Tips from August 31, 2009 The Small Business tips today discuss Executing a Promotional Event: Choosing the Type of Event
Identify the goal, message, idea or vision behind the event you are planning. You want your guests to leave knowing the purpose / benefit of the event they just attended.
Choose a theme that directly relates to the purpose of the event in order to brand it effectively. This will keep it consistent and memorable!
Establish what you want to take place during the event. Are you going to present a speaker, a 'how-to' session, sale, or prize give-away. These all bring in guests so it is important they are identified.
Determine the people you want to target to come to the event. Investors, current customers, prospective customers, or business partners.
Daily Overview: Identify the goal of the event, an appropriate theme, what will take place at the event, and who will be there. [Read Full Article]
Tips from August 6, 2009 The Small Business tips today discuss people management: motivating employees.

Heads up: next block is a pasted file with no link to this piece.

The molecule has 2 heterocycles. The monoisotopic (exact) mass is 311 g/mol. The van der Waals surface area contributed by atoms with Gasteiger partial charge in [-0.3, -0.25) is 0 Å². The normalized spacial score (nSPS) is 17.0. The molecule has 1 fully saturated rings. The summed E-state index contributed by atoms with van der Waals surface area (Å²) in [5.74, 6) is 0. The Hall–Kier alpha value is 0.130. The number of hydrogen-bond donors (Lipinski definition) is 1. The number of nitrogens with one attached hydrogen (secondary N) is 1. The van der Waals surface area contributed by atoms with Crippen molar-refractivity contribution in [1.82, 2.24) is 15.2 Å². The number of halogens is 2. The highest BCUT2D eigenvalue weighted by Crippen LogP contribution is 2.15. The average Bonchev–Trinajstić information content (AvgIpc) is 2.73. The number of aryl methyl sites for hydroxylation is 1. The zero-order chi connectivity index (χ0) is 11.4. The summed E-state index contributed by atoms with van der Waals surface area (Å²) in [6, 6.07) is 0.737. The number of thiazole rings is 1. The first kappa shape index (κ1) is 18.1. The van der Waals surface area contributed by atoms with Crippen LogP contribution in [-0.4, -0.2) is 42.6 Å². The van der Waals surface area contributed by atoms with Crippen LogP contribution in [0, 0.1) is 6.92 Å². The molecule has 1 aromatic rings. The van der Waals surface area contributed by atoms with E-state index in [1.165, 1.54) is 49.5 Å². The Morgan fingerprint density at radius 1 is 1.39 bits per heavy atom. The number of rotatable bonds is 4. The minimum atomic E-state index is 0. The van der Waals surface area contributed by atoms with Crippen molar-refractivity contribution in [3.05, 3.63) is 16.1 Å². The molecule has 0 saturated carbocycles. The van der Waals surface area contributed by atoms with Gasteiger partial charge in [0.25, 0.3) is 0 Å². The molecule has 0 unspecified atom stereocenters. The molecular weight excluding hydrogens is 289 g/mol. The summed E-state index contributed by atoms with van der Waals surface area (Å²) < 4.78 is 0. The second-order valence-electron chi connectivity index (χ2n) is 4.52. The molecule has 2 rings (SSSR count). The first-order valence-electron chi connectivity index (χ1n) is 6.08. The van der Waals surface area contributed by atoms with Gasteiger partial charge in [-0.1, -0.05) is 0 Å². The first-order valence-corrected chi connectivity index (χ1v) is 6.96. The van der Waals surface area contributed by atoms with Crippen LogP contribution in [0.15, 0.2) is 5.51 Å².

Communicate your vision of the company. Explain the mission & goals. Remind employees to enhance importance of the company.
Involve employees in special projects they're normally not assigned to. Allow them to be creative & show you value their opinions.
Allow flexibility in some situations, such as a new baby, death, or illness. It will give employees encouragement to trust you.
Reward your employees. Any size reward acknowledges you're thankful for their work & accomplishments. It's the thought that counts.
Daily Overview: Boosting morale doesn't have to put a hole in your wallet. Show respect & your employees will work. [Read Full Article]
Government, Politics and the Economy
Recession Watch: Leading Indicators Rise
The index of US leading economic indicators rose in June for a third consecutive month, reinforcing other signs that the economy may be emerging from the worst recession in five decades. Bloomberg.com
Management and Operations
Stay With Your Vision or Maybe Lose Your Business
The fall of Dial-a-Matress shows how overexpansion, bringing in executives who don't understand the corporate culture and straying from your vision can all work to kill a company. WSJ.com
[Read Full Article]